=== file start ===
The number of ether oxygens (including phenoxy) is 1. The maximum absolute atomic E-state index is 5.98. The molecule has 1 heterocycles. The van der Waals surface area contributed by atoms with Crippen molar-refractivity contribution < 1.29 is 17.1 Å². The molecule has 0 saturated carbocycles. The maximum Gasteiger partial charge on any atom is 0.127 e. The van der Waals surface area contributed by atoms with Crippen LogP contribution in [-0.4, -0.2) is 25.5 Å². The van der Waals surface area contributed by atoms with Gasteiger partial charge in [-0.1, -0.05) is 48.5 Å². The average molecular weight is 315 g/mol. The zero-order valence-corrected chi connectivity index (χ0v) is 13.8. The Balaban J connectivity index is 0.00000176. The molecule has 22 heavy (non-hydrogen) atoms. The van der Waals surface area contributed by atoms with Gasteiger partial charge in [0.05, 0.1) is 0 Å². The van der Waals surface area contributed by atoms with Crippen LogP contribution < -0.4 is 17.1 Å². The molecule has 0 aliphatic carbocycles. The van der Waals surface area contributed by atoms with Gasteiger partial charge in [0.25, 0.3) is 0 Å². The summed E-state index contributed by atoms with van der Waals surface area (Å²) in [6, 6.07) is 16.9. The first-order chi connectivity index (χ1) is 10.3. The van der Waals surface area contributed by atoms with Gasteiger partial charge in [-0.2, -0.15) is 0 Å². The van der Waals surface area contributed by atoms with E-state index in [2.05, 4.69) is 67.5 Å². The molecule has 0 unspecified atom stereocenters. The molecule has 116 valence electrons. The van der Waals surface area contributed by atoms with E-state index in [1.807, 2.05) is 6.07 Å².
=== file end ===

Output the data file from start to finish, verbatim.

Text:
The number of ether oxygens (including phenoxy) is 1. The maximum absolute atomic E-state index is 5.98. The molecule has 1 heterocycles. The van der Waals surface area contributed by atoms with Crippen molar-refractivity contribution < 1.29 is 17.1 Å². The molecule has 0 saturated carbocycles. The maximum Gasteiger partial charge on any atom is 0.127 e. The van der Waals surface area contributed by atoms with Crippen LogP contribution in [-0.4, -0.2) is 25.5 Å². The van der Waals surface area contributed by atoms with Gasteiger partial charge in [-0.1, -0.05) is 48.5 Å². The average molecular weight is 315 g/mol. The zero-order valence-corrected chi connectivity index (χ0v) is 13.8. The Balaban J connectivity index is 0.00000176. The molecule has 22 heavy (non-hydrogen) atoms. The van der Waals surface area contributed by atoms with Gasteiger partial charge in [0.05, 0.1) is 0 Å². The van der Waals surface area contributed by atoms with Crippen LogP contribution < -0.4 is 17.1 Å². The molecule has 0 aliphatic carbocycles. The van der Waals surface area contributed by atoms with Gasteiger partial charge in [0.25, 0.3) is 0 Å². The summed E-state index contributed by atoms with van der Waals surface area (Å²) in [6, 6.07) is 16.9. The first-order chi connectivity index (χ1) is 10.3. The van der Waals surface area contributed by atoms with Gasteiger partial charge in [-0.2, -0.15) is 0 Å². The van der Waals surface area contributed by atoms with E-state index in [2.05, 4.69) is 67.5 Å². The molecule has 0 unspecified atom stereocenters. The molecule has 116 valence electrons. The van der Waals surface area contributed by atoms with E-state index in [1.807, 2.05) is 6.07 Å².